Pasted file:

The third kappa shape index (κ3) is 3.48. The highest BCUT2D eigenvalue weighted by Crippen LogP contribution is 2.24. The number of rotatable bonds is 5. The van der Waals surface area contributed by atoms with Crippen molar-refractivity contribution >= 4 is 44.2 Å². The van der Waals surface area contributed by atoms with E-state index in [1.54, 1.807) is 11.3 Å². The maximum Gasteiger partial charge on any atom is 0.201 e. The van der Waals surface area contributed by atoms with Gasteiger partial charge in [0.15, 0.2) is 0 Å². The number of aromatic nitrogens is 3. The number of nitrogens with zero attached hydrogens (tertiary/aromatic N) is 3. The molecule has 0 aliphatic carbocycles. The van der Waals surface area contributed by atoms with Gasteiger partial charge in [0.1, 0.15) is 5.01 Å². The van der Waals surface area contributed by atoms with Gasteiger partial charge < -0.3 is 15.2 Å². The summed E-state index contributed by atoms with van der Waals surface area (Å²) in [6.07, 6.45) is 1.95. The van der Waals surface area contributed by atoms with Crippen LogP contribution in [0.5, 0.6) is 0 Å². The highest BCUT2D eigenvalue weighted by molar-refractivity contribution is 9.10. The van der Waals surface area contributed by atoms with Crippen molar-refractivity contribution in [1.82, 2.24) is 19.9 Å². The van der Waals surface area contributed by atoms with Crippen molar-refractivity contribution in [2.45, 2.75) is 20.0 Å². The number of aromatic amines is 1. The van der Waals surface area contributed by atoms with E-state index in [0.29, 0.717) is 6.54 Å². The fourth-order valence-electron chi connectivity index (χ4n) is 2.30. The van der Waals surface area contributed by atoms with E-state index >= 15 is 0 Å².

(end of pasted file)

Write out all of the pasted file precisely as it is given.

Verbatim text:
The third kappa shape index (κ3) is 3.48. The highest BCUT2D eigenvalue weighted by Crippen LogP contribution is 2.24. The number of rotatable bonds is 5. The van der Waals surface area contributed by atoms with Crippen molar-refractivity contribution >= 4 is 44.2 Å². The van der Waals surface area contributed by atoms with E-state index in [1.54, 1.807) is 11.3 Å². The maximum Gasteiger partial charge on any atom is 0.201 e. The van der Waals surface area contributed by atoms with Gasteiger partial charge in [0.15, 0.2) is 0 Å². The number of aromatic nitrogens is 3. The number of nitrogens with zero attached hydrogens (tertiary/aromatic N) is 3. The molecule has 0 aliphatic carbocycles. The van der Waals surface area contributed by atoms with Gasteiger partial charge in [0.1, 0.15) is 5.01 Å². The van der Waals surface area contributed by atoms with Gasteiger partial charge < -0.3 is 15.2 Å². The summed E-state index contributed by atoms with van der Waals surface area (Å²) in [6.07, 6.45) is 1.95. The van der Waals surface area contributed by atoms with Crippen LogP contribution in [0.5, 0.6) is 0 Å². The highest BCUT2D eigenvalue weighted by molar-refractivity contribution is 9.10. The van der Waals surface area contributed by atoms with Crippen molar-refractivity contribution in [1.82, 2.24) is 19.9 Å². The van der Waals surface area contributed by atoms with Crippen molar-refractivity contribution in [2.45, 2.75) is 20.0 Å². The number of aromatic amines is 1. The van der Waals surface area contributed by atoms with E-state index in [0.29, 0.717) is 6.54 Å². The fourth-order valence-electron chi connectivity index (χ4n) is 2.30. The van der Waals surface area contributed by atoms with E-state index >= 15 is 0 Å².